Thus the trends of thought of the most seemingly distant individualities are merged. Denial and condemnation, most hideous aspects that obscure the light of the heart, are being erased in these highest signs. Often in our present day, we invent special expressions for the ancient understanding. We say pensively: “He understands psychology.” This means in essence that he does not deny and does not condone his ignorance. We say: “He is practical and knows life,” which means in essence that he does not condemn and thus does not set obstacles for himself. We say: “He knows the sources,” which means he does not disparage because he knows how harmful each disparagement is.

In “The Resurrection in the Flesh,” N. O. Lossky cites: “A worker who counters his striving against the strivings of all other workers is in a state of isolation from them and dooms himself to utilize only his own creative force; hence, he is capable of producing only the most elementary actions, such as repulsion. The release from such impoverishment of life is reached by way of evolution which creates higher and higher steps of concrete One-ness.

“The members of the Heavenly Kingdom, not entering into a state of resistance, do not commit any acts of repulsion in space. Consequently they do not have a material body; their transfigured body consists only of manifestations which are luminous, sonorous, warm, etc., but which do not exclude each other, that are egotistically isolated, but that are capable of mutual interpenetration. Having attained a concrete One-beness, which means having absorbed the strivings of each other and the tasks of Divine Wisdom, they collectively create the Kingdom of perfect Beauty and the manifestation of only Good. And they so create their bodies that, being mutually interpenetrating, they are not in possession of one personality, but serve all, complementing each other, and forming individual omni-entities, which are organs of the all-embracing wholeness of the Heavenly Kingdom. The free and loving unanimity of the members of the Heavenly Kingdom is so great that all united, one may say, ‘one body and one spirit.’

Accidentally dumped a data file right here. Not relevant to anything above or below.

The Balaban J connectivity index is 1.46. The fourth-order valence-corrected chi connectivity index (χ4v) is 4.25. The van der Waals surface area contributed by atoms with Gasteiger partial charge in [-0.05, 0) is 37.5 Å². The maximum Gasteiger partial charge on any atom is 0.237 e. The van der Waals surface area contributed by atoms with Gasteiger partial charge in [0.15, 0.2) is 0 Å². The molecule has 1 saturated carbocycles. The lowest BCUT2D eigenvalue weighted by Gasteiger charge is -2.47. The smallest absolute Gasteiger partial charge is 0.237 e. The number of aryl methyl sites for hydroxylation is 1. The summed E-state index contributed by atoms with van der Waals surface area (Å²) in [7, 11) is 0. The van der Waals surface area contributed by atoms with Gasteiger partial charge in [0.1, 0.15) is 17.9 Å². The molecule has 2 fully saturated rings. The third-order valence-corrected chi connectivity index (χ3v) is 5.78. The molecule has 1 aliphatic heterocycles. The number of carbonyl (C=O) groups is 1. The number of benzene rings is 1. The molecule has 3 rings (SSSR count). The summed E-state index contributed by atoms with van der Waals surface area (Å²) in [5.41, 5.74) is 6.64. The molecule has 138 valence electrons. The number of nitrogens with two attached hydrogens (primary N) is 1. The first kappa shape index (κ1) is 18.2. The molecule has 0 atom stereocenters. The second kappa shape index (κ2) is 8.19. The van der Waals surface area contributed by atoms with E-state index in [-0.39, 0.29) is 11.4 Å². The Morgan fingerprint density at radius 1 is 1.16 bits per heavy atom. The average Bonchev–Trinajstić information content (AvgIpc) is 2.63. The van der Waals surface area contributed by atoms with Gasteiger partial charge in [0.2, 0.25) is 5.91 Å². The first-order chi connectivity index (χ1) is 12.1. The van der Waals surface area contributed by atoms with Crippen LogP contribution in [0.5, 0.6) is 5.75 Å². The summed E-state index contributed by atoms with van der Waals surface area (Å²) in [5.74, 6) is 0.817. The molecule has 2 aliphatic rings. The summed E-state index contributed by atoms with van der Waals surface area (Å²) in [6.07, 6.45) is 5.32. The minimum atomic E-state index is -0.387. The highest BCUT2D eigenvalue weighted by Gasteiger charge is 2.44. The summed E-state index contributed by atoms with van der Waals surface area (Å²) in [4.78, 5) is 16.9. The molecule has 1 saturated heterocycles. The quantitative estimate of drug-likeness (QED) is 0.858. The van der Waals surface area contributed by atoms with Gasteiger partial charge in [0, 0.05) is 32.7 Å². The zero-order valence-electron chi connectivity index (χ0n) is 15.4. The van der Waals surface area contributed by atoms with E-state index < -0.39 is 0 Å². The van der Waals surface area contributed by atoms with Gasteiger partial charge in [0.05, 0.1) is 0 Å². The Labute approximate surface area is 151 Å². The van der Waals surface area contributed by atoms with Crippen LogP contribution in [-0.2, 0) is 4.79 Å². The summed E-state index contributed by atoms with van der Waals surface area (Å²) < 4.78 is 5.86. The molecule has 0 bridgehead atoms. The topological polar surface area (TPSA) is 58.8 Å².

“Concerning the super-spaciousness, its significance is well expressed in the creations of the Father of the Church the Holy Gregori Nisky. ‘The soul is not confined to spacial limitation,’ he says, ‘therefore, for the spiritual essence, no great difficulty is involved in pervading each of the elements, with which at some time it has come into union, during integration, since it is not divided into parts by the unruliness of the elements; the spiritual and dimensionless essence is not affected by the consequence of distance. The friendly connection and acquaintance with the former parts of the body is forever retained in the soul.’ ”

To whom, then, will the words of our famous contemporary philosopher be especially clear and close? Certainly a high Lama will express heartfelt response as well as benevolent understanding of them. Moreover in his realistic metaphysics he will find a corresponding substantiation for them, and with elation he will join the discussion about the spirit; in other words, this constitutes his striving. The Lama will recognize the universal body as Darmakaya. He will call the highest communion of the representative of the spirit, Dorjepundok. And chiefly he will do so, not in the spirit of discord or in dispute, but in that benevolent communion by which all harmful boundaries are so easily erased.

In the East they also understand Metalnikov’s idea of the immortality of the cell-unit. The idea of unity, indivisibility, indestructibility, is appreciated. The one who understands Dharma, can also speak of immortality. With equal benevolence, they understand de Broglie, Millikan, Raman, and Einstein. The main thing is that there should be a language of approach. For mutual understanding one must know the inner and outer languages. One must know not only the outer hieroglyph; one must know the derivation of the sign, the evolution of the symbol, in order that an incomprehensible exterior should not become a new barrier.